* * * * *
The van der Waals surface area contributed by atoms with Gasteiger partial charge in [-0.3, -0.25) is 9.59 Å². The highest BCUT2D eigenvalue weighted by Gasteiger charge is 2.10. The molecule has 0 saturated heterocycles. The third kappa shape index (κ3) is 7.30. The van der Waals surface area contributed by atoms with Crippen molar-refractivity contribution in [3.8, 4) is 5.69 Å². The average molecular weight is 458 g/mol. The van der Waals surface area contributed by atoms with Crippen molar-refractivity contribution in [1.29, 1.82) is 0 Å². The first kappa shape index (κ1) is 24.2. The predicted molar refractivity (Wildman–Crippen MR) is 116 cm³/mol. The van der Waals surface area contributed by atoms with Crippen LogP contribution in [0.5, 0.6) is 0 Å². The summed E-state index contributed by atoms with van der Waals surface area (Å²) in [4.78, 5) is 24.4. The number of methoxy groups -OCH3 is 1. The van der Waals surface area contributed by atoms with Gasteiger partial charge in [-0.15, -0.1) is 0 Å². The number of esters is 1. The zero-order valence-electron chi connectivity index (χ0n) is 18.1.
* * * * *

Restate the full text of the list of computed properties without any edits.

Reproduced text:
The van der Waals surface area contributed by atoms with Gasteiger partial charge in [-0.3, -0.25) is 9.59 Å². The highest BCUT2D eigenvalue weighted by Gasteiger charge is 2.10. The molecule has 0 saturated heterocycles. The third kappa shape index (κ3) is 7.30. The van der Waals surface area contributed by atoms with Crippen molar-refractivity contribution in [3.8, 4) is 5.69 Å². The average molecular weight is 458 g/mol. The van der Waals surface area contributed by atoms with Crippen molar-refractivity contribution in [1.29, 1.82) is 0 Å². The first kappa shape index (κ1) is 24.2. The predicted molar refractivity (Wildman–Crippen MR) is 116 cm³/mol. The van der Waals surface area contributed by atoms with Crippen LogP contribution in [0.5, 0.6) is 0 Å². The summed E-state index contributed by atoms with van der Waals surface area (Å²) in [4.78, 5) is 24.4. The number of methoxy groups -OCH3 is 1. The van der Waals surface area contributed by atoms with Gasteiger partial charge in [-0.15, -0.1) is 0 Å². The number of esters is 1. The zero-order valence-electron chi connectivity index (χ0n) is 18.1.